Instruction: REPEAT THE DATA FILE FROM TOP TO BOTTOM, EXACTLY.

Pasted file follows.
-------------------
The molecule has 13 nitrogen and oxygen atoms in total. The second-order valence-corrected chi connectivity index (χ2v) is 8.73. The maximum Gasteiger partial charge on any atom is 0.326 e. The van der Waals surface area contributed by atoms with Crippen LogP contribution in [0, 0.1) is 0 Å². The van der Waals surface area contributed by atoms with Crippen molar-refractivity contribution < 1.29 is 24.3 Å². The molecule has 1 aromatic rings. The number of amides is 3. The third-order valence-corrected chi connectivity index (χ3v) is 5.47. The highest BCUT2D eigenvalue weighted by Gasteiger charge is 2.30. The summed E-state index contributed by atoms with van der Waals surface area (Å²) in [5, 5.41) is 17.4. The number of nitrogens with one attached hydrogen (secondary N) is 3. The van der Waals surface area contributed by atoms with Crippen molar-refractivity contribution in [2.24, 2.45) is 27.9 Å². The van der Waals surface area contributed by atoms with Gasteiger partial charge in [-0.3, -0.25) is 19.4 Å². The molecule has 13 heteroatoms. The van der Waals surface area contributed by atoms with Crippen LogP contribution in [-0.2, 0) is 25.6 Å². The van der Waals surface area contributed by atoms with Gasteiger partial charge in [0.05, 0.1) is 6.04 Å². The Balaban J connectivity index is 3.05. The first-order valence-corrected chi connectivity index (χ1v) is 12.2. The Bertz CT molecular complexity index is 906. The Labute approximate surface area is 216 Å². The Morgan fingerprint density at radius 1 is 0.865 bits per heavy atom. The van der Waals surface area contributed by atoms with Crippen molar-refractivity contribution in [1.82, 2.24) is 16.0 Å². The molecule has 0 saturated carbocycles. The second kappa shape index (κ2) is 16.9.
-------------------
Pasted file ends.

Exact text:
The molecule has 13 nitrogen and oxygen atoms in total. The second-order valence-corrected chi connectivity index (χ2v) is 8.73. The maximum Gasteiger partial charge on any atom is 0.326 e. The van der Waals surface area contributed by atoms with Crippen LogP contribution in [0, 0.1) is 0 Å². The van der Waals surface area contributed by atoms with Crippen molar-refractivity contribution < 1.29 is 24.3 Å². The molecule has 1 aromatic rings. The number of amides is 3. The third-order valence-corrected chi connectivity index (χ3v) is 5.47. The highest BCUT2D eigenvalue weighted by Gasteiger charge is 2.30. The summed E-state index contributed by atoms with van der Waals surface area (Å²) in [5, 5.41) is 17.4. The number of nitrogens with one attached hydrogen (secondary N) is 3. The van der Waals surface area contributed by atoms with Crippen molar-refractivity contribution in [2.24, 2.45) is 27.9 Å². The van der Waals surface area contributed by atoms with Gasteiger partial charge in [-0.3, -0.25) is 19.4 Å². The molecule has 13 heteroatoms. The van der Waals surface area contributed by atoms with Crippen LogP contribution in [-0.2, 0) is 25.6 Å². The van der Waals surface area contributed by atoms with Gasteiger partial charge in [0.05, 0.1) is 6.04 Å². The Balaban J connectivity index is 3.05. The first-order valence-corrected chi connectivity index (χ1v) is 12.2. The Bertz CT molecular complexity index is 906. The Labute approximate surface area is 216 Å². The Morgan fingerprint density at radius 1 is 0.865 bits per heavy atom. The van der Waals surface area contributed by atoms with Crippen molar-refractivity contribution in [1.82, 2.24) is 16.0 Å². The molecule has 0 saturated carbocycles. The second kappa shape index (κ2) is 16.9.